What is blood pressure?
Blood pressure is a measure of the force of blood against the walls of your arteries (or blood vessels) as blood flows through the body. Blood pressure is given as two numbers. The first or top number is the systolic pressure—the pressure of the blood in the vessels as the heart beats. The second or bottom number is the diastolic pressure—the pressure in the vessels as the heart relaxes between beats. Blood pressure is measured in millimeters of mercury (mm Hg), reflecting how much the pressure in your arteries would raise a column of mercury. A blood pressure of 120 mm Hg systolic and 80 mm Hg diastolic is written 120/80 ("120 over 80").
Blood Pressure Categories
|Classification of Blood Pressure for Adults1|
|Category||Systolic (mm Hg)||Diastolic (mm Hg)|
|Normal||Less than 120||and||Less than 80|
|Stage 1 high blood pressure||140-159||or||90-99|
|Stage 2 high blood pressure||160 or higher||or||100 or higher|
For information on blood pressure measurement, click here.
What is high blood pressure?
Normal blood pressure is less than 120 mm Hg systolic and 80 mm Hg diastolic. For adults, high blood pressure ( hypertension) is when blood pressure is higher than 140 mm Hg systolic and/or 90 mm Hg diastolic. High blood pressure is dangerous because it makes the heart work too hard and leads to hardening of the arteries, increasing your risk of heart disease and stroke.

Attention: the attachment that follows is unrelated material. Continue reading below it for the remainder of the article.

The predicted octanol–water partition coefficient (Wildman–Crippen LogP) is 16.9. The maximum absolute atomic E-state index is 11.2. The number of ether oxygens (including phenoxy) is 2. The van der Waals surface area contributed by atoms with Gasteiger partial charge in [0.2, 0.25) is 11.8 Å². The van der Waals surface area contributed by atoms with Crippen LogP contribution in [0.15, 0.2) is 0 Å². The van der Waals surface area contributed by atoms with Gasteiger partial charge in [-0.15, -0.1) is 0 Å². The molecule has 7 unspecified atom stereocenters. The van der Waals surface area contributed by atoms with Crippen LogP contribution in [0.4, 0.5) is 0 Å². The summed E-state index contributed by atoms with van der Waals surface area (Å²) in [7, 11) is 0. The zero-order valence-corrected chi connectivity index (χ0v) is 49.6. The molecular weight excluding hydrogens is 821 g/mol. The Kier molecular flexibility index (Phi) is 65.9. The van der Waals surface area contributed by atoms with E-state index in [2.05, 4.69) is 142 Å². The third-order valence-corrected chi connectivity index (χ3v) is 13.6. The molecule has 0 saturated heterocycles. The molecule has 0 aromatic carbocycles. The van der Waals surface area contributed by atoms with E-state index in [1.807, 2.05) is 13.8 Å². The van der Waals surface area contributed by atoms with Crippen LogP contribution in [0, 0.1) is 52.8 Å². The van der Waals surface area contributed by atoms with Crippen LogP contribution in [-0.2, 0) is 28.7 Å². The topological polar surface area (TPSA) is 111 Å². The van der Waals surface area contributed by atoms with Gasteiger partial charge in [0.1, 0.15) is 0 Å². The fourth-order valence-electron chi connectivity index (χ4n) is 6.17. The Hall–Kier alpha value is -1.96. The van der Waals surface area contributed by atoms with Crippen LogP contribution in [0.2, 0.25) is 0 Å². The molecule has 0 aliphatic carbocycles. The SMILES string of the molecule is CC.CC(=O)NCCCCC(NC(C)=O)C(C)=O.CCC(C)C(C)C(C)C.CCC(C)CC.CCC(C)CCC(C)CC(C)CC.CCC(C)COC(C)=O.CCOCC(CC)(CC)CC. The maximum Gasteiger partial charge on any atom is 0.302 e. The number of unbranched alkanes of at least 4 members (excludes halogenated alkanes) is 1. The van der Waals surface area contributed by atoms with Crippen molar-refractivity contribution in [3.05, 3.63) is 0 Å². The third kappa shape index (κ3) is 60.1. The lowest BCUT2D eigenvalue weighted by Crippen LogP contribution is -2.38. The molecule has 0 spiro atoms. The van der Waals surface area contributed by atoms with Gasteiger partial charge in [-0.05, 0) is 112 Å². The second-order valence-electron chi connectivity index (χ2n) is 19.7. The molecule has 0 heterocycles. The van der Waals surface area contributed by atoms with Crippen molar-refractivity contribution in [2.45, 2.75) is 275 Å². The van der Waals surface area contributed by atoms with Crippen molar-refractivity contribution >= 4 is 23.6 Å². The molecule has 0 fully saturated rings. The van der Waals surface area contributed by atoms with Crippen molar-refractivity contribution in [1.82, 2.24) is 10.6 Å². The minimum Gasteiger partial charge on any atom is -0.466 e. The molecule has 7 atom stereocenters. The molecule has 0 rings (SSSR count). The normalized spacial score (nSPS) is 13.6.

Many older people develop a form of high blood pressure called isolated systolic hypertension (ISH). This occurs when the top (systolic) number is high (more than 160 mm Hg) but the bottom (diastolic) number is normal (less than 90 mm Hg). Since stroke is most common in the elderly, controlling this type of blood pressure is very important.
What is prehypertension?
If your blood pressure is higher than 120/80 but lower than 140/90, you have prehypertension. This means that you don't have high blood pressure yet, but are very likely to develop it in the future.
How does high blood pressure affect stroke risk?
High blood pressure is the most important modifiable risk factor for both blocked-vessel (ischemic) and bleeding (hemorrhagic) stroke. High blood pressure is estimated to be responsible for 60% to 70% of all strokes. Approximately 3 of 4 people who experience a first stroke have high blood pressure, and two-thirds have blood pressure higher than 160/95.2 For each rise in blood pressure of 20 mm Hg systolic (top) or 10 mm Hg diastolic (bottom), the risk of dying of a stroke doubles in both women and men.3 Women and men with high blood pressure at age 50 develop heart disease or have a stroke 7 years earlier and die on average 5 years earlier than people with normal blood pressure at this age.4
High blood pressure increases your risk of stroke in a number of ways. It contributes to the buildup of fatty plaque in the arteries and makes your artery walls stiffer, thicker, and less flexible, making it harder for blood to flow through them. The high pressure can cause a piece of plaque to break off and travel to the brain, causing a blocked-vessel stroke. Increased pressure on the artery walls can also weaken parts that are already thin or damaged, causing them to rupture and resulting in a bleeding stroke.